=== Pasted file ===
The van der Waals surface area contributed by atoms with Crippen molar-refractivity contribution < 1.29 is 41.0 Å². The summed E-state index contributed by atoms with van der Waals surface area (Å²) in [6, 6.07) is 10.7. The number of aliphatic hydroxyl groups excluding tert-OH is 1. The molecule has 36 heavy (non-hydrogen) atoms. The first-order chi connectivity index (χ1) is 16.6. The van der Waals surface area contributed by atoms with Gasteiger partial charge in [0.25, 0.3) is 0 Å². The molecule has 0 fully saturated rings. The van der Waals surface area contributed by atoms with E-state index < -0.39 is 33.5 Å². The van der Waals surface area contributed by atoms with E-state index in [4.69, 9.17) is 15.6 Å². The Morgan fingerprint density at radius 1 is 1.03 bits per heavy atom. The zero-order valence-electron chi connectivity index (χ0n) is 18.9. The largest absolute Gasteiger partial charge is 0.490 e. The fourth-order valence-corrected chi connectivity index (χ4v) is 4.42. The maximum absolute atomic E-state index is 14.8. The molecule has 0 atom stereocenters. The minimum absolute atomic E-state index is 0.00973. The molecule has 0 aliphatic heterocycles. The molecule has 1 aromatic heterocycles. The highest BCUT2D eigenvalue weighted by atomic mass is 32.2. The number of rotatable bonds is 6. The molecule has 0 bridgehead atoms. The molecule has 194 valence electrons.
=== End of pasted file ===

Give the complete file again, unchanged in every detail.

The van der Waals surface area contributed by atoms with Crippen molar-refractivity contribution < 1.29 is 41.0 Å². The summed E-state index contributed by atoms with van der Waals surface area (Å²) in [6, 6.07) is 10.7. The number of aliphatic hydroxyl groups excluding tert-OH is 1. The molecule has 36 heavy (non-hydrogen) atoms. The first-order chi connectivity index (χ1) is 16.6. The van der Waals surface area contributed by atoms with Gasteiger partial charge in [0.25, 0.3) is 0 Å². The molecule has 0 fully saturated rings. The van der Waals surface area contributed by atoms with E-state index < -0.39 is 33.5 Å². The van der Waals surface area contributed by atoms with E-state index in [4.69, 9.17) is 15.6 Å². The Morgan fingerprint density at radius 1 is 1.03 bits per heavy atom. The zero-order valence-electron chi connectivity index (χ0n) is 18.9. The largest absolute Gasteiger partial charge is 0.490 e. The fourth-order valence-corrected chi connectivity index (χ4v) is 4.42. The maximum absolute atomic E-state index is 14.8. The molecule has 0 atom stereocenters. The minimum absolute atomic E-state index is 0.00973. The molecule has 0 aliphatic heterocycles. The molecule has 1 aromatic heterocycles. The highest BCUT2D eigenvalue weighted by atomic mass is 32.2. The number of rotatable bonds is 6. The molecule has 0 bridgehead atoms. The molecule has 194 valence electrons.